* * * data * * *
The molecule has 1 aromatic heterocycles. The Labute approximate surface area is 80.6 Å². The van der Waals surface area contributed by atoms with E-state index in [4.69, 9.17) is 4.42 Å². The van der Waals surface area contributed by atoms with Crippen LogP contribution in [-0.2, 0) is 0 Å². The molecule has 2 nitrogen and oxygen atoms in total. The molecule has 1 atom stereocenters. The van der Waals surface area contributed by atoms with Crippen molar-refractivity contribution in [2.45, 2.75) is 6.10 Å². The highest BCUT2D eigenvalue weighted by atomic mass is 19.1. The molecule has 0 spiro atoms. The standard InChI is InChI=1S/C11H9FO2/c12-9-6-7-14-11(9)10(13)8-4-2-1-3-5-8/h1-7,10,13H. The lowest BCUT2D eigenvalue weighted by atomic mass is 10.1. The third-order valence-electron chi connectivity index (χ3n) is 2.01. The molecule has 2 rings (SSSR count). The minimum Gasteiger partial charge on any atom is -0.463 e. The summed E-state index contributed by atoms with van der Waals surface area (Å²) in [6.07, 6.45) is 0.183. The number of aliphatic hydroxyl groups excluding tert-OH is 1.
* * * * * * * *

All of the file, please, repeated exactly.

The molecule has 1 aromatic heterocycles. The Labute approximate surface area is 80.6 Å². The van der Waals surface area contributed by atoms with E-state index in [4.69, 9.17) is 4.42 Å². The van der Waals surface area contributed by atoms with Crippen LogP contribution in [-0.2, 0) is 0 Å². The molecule has 2 nitrogen and oxygen atoms in total. The molecule has 1 atom stereocenters. The van der Waals surface area contributed by atoms with Crippen molar-refractivity contribution in [2.45, 2.75) is 6.10 Å². The highest BCUT2D eigenvalue weighted by atomic mass is 19.1. The molecule has 0 spiro atoms. The standard InChI is InChI=1S/C11H9FO2/c12-9-6-7-14-11(9)10(13)8-4-2-1-3-5-8/h1-7,10,13H. The lowest BCUT2D eigenvalue weighted by atomic mass is 10.1. The third-order valence-electron chi connectivity index (χ3n) is 2.01. The molecule has 2 rings (SSSR count). The minimum Gasteiger partial charge on any atom is -0.463 e. The summed E-state index contributed by atoms with van der Waals surface area (Å²) in [6.07, 6.45) is 0.183. The number of aliphatic hydroxyl groups excluding tert-OH is 1.